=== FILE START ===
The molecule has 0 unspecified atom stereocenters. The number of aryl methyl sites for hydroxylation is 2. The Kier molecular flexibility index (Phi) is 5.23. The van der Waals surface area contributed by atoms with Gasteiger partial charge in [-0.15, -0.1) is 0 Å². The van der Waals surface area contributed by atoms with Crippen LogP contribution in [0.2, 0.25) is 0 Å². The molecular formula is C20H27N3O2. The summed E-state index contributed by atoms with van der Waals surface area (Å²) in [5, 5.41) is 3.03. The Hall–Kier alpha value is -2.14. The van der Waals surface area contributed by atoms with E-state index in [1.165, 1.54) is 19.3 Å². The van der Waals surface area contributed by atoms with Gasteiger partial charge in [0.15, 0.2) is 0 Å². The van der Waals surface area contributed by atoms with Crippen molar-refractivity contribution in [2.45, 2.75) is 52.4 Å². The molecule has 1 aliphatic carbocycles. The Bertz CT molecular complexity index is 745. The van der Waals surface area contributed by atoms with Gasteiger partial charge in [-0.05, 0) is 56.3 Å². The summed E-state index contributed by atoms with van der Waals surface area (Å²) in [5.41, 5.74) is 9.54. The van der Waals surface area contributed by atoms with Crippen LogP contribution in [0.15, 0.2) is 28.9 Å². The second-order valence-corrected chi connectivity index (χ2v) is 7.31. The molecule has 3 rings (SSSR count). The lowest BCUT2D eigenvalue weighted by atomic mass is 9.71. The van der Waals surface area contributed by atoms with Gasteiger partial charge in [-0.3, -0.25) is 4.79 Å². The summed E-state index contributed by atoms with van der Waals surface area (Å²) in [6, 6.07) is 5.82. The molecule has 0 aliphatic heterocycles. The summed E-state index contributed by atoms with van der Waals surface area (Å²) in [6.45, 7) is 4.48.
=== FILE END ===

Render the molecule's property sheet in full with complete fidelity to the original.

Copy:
The molecule has 0 unspecified atom stereocenters. The number of aryl methyl sites for hydroxylation is 2. The Kier molecular flexibility index (Phi) is 5.23. The van der Waals surface area contributed by atoms with Gasteiger partial charge in [-0.15, -0.1) is 0 Å². The van der Waals surface area contributed by atoms with Crippen LogP contribution in [0.2, 0.25) is 0 Å². The molecular formula is C20H27N3O2. The summed E-state index contributed by atoms with van der Waals surface area (Å²) in [5, 5.41) is 3.03. The Hall–Kier alpha value is -2.14. The van der Waals surface area contributed by atoms with E-state index in [1.165, 1.54) is 19.3 Å². The van der Waals surface area contributed by atoms with Gasteiger partial charge in [0.15, 0.2) is 0 Å². The van der Waals surface area contributed by atoms with Crippen molar-refractivity contribution in [2.45, 2.75) is 52.4 Å². The molecule has 1 aliphatic carbocycles. The Bertz CT molecular complexity index is 745. The van der Waals surface area contributed by atoms with Gasteiger partial charge in [-0.05, 0) is 56.3 Å². The summed E-state index contributed by atoms with van der Waals surface area (Å²) in [5.41, 5.74) is 9.54. The van der Waals surface area contributed by atoms with Crippen LogP contribution in [0.15, 0.2) is 28.9 Å². The second-order valence-corrected chi connectivity index (χ2v) is 7.31. The molecule has 3 rings (SSSR count). The lowest BCUT2D eigenvalue weighted by atomic mass is 9.71. The van der Waals surface area contributed by atoms with Gasteiger partial charge in [-0.3, -0.25) is 4.79 Å². The summed E-state index contributed by atoms with van der Waals surface area (Å²) in [6, 6.07) is 5.82. The molecule has 0 aliphatic heterocycles. The summed E-state index contributed by atoms with van der Waals surface area (Å²) in [6.45, 7) is 4.48.